AVOID CONTAMINATES

Older circuit and newer comparison

The most cost effective way to prevent downtime is to avoid contamination in the first place.  Since modern equipment is shrinking and becoming more efficient, it is becoming more and more susceptible to the smaller, more invasive contaminates.  For example, in recent years we have seen a dramatic decrease in the physical space between circuitry and other electronic components (see illustration).  Contaminates come from two main sources and are made up of many different types of materials and substances. 

Outside Contaminates

The outside air around us is full of contaminates from natural, as well as man-made sources. Some common contaminates include the following:

  • Dirt
  • Pollen
    • Gases
    • Smoke   

    Smoke Stacks

    Contaminates that Originate from inside

    Everything decays, including materials used in building Data Centers as well as the people that operate them.  Some contaminates that originate from within a data center may include:

    • Clothing and apparel
    • Drywall and metal corner beading
    • Drop ceiling tiles
    • Wall or piping insulation
    • Carpet  
    • Unsealed cement
    • Unfiltered exhaust from electric motors
    • HVAC units
    • Raised Floor and Grid metal
    • Fasteners
    • Boxes and paper based materials

    The First Step

    The first step should be to have a list of contraband materials and a program of best practices to follow in order to avoid introducing contaminates into the environment. Following are some suggestions that you might find helpful in developing a plan to avoid contamination in your data center.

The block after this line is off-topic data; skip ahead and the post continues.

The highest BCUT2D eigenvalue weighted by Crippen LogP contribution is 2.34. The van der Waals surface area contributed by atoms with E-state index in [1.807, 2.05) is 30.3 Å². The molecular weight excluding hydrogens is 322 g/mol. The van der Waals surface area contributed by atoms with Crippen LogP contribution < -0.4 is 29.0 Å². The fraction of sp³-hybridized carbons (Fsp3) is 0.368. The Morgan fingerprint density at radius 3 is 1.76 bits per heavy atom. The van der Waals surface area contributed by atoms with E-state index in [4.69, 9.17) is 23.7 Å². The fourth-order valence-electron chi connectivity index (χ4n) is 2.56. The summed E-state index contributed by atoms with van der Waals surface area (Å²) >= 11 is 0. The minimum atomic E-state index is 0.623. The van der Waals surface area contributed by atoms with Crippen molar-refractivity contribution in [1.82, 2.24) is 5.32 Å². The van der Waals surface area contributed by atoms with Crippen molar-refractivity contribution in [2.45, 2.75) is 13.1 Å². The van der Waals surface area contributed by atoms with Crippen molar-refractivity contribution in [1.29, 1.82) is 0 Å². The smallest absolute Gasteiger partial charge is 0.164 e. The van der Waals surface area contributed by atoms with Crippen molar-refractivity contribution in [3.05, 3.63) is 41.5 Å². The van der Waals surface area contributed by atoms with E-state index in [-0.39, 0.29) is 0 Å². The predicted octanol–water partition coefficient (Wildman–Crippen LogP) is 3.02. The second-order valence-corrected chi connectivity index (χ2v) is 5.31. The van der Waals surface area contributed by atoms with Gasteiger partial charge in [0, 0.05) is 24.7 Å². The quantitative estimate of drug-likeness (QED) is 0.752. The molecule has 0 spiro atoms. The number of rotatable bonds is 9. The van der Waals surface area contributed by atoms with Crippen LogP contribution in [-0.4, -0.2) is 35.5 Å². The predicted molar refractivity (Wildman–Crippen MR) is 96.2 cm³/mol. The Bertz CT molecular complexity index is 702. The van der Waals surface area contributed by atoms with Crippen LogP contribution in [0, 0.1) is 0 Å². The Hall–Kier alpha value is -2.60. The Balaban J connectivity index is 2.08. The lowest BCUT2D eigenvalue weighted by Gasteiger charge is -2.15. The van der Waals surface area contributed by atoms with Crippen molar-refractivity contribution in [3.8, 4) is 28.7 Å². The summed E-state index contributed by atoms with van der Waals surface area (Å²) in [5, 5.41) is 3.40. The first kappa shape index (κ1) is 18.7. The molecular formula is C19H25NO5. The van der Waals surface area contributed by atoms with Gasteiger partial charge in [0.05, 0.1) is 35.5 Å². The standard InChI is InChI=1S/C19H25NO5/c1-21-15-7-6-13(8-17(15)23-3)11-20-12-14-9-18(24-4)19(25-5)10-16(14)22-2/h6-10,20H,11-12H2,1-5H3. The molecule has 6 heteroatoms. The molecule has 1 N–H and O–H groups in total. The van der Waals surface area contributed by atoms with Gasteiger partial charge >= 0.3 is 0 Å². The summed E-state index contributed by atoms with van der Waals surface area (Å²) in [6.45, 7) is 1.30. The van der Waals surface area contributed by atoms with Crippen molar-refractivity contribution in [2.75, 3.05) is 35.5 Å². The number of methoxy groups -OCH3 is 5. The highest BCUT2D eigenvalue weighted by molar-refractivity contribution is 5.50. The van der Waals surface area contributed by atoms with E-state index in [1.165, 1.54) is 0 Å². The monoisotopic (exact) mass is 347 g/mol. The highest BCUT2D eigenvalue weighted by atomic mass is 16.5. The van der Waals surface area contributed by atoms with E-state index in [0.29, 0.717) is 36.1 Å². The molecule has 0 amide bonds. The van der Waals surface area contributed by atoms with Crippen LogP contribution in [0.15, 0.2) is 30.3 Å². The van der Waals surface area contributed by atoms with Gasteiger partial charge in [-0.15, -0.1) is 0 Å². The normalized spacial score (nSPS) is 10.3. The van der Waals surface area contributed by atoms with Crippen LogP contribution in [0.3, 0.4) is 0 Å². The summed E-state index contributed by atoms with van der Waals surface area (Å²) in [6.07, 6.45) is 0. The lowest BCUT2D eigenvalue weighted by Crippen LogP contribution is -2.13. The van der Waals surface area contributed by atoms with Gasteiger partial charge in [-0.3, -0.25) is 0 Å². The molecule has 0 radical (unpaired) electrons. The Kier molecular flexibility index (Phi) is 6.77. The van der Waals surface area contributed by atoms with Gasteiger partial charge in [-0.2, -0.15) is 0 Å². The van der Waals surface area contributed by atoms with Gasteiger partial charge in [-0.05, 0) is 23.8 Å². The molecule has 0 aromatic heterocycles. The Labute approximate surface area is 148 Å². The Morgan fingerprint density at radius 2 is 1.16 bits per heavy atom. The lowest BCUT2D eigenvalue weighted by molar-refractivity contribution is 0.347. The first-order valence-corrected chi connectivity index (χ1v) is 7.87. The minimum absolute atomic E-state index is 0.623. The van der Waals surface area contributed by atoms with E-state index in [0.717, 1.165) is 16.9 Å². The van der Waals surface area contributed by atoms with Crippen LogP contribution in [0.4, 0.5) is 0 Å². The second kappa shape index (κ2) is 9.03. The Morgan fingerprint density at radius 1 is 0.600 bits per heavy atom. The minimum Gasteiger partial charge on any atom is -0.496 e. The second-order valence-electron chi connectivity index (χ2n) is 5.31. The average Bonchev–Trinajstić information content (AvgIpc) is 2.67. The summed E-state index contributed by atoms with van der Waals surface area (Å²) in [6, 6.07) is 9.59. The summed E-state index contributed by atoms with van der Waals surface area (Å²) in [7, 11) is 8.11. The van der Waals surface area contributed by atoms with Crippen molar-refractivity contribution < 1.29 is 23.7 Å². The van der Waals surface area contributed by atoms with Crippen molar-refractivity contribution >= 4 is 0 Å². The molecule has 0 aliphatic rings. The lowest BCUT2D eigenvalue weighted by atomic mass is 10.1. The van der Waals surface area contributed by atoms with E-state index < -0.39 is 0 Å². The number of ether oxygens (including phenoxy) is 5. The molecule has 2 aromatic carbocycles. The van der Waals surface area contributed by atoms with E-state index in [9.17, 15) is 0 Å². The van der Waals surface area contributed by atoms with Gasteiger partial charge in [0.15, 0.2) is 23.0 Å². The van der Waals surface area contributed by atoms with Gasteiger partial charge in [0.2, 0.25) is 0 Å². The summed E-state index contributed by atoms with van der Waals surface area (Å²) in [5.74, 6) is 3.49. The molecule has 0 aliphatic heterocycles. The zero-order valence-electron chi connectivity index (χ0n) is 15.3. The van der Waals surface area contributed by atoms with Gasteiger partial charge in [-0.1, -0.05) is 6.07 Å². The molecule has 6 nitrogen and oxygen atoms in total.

Boxes and packing materials are a very common contaminate and should be kept out of the data center if at all possible. This is especially true of cardboard boxes because of their rapid rate of disintegration.  If at all possible, unpacking of shipments should be done in non-critical areas and their contents brought in.  

    The flow of people that are allowed into the data center should also be limited. A good rule of thumb for any critical environment is to keep unnecessary personnel and visitors out. Each person that enters into your facility brings with them on average .015 pounds of dirt. That means that, on average, after 70 entries into your data center you have accumulated 1 pound of dirt. Obviously those numbers depend much on how dirty the surrounding areas are. However, we all know what the floor would look like if we didn't vacuum the white carpet in our house for a week. Thus we can easily see how quickly dirt can accumulate. Contamination control tacky mats are very helpful in reducing the amount of contaminates introduced by people and should be placed at every entrance to the critical areas of your facility. Food and beverages should never be allowed in a critical environment because of the danger to equipment and introduction of contaminates. Cracks in walls, slabs and other openings can also be a source of contamination and, if at all possible, need to be plugged and sealed. Doing this also serves to keep rodents and other pests out. Raw building materials are also often an unnoticed source of contamination and need to be appropriately sealed. This would include concrete slabs and any unpainted sheet rock below or above the sub floor.